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The Canonization Of Scripture

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The Canonization of Scripture

Stephen Landrum

Ottawa University Online

The word canon has evolved over time to come to mean the official inventory of books, like that of Athanasius, that a religious community regards as its authoritative source of doctrinal and ethical beliefs. The word comes from the Greek kanwn and most likely from the Hebrew qaneh and Akkadian, qanu. Literally, it means a straight rod or bar; a measuring rule as a ruler used by masons and carpenters; then a rule or standard for testing straightness (Harris 24). In the past, canon referred the doctrines of the church that were accepted as rule of faith.

The canonization of the New Testament was a long and complex process. Canonization served two purposes. It clarified the beliefs church leaders considered true and acceptable; and it provided a unifying force for the churches throughout the Roman Empire. Canonization provided a firm written authority for universal belief and practice. A major factor in the permanent establishment of a New Testament canon was the Vulgate, a translation done by Jerome. This translated the scripture into common Latin of western Roman civilization. For nearly one thousand years no new translations of the Bible appeared even as new European languages developed through the dark ages of the medieval period. The Vulgate remains the official Bible of The Roman Catholic Church (Harris 31-32).

The protestant canon differs from the Roman Catholic canon. The protestant Bible is seven books shorter that the Roman Catholic Bible. Martin Luther removed the seven books and placed them in the appendix during the reformation of the church, which began in 1517. The books remained I the appendix until 1826 when they were removed all together. Luther 's German translation of the Bible (1522–1534) was the first version in a modern European language based not on the Latin Vulgate, but on the original Hebrew and Greek (Kiethly).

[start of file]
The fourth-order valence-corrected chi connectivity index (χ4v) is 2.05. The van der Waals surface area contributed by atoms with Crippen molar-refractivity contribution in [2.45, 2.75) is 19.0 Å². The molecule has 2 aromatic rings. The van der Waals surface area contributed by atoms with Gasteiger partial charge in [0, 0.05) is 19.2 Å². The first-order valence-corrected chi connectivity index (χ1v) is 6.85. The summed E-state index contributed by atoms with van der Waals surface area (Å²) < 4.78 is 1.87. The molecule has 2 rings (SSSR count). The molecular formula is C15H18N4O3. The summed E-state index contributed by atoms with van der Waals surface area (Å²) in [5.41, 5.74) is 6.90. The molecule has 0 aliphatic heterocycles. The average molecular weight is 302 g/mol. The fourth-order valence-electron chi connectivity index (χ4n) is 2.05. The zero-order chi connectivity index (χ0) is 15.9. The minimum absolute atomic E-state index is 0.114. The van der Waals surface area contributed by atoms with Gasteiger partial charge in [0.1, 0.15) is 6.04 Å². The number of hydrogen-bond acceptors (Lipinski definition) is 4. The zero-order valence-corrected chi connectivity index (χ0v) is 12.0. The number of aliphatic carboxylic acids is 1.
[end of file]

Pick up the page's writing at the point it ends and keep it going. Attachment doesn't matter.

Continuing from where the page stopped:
Protestants used a different standard of what should be in the Bible. Protestants believe that the Bible alone is the source of God’s special revelation to mankind and teaches us all that is necessary for our salvation from sin. Protestants view the Bible as the standard by which all Christian behavior must be measured. This is known as sola scriptura.

Catholics reject the doctrine of sola scriptura and do not believe that the Bible alone is sufficient. They believe that both the Bible and sacred Roman Catholic tradition are equally binding upon the Christian. Many Roman Catholics doctrines, such as purgatory, praying to the saints, worship or veneration of Mary, etc., have little or no basis in Scripture but are based solely on Roman Catholic traditions. Essentially, the Roman Catholic Church’s denial of sola scriptura and its insistence that both the Bible and tradition are equal in authority make up the difference in the protestant and Roman Catholic view on canonization.

Works Cited

Harris, Stephen L.(2011) the New Testament. 7th Edition. McGraw-Hill Learning VitalBook file. Bookshelf

Kiethly, Hampton. “The Bible: The Holy Canon of Scripture” Retrieved from https://bible.org/seriespage/bible-holy-canon-scripture

Cited: Harris, Stephen L.(2011) the New Testament. 7th Edition. McGraw-Hill Learning VitalBook file. Bookshelf Kiethly, Hampton. “The Bible: The Holy Canon of Scripture” Retrieved from https://bible.org/seriespage/bible-holy-canon-scripture

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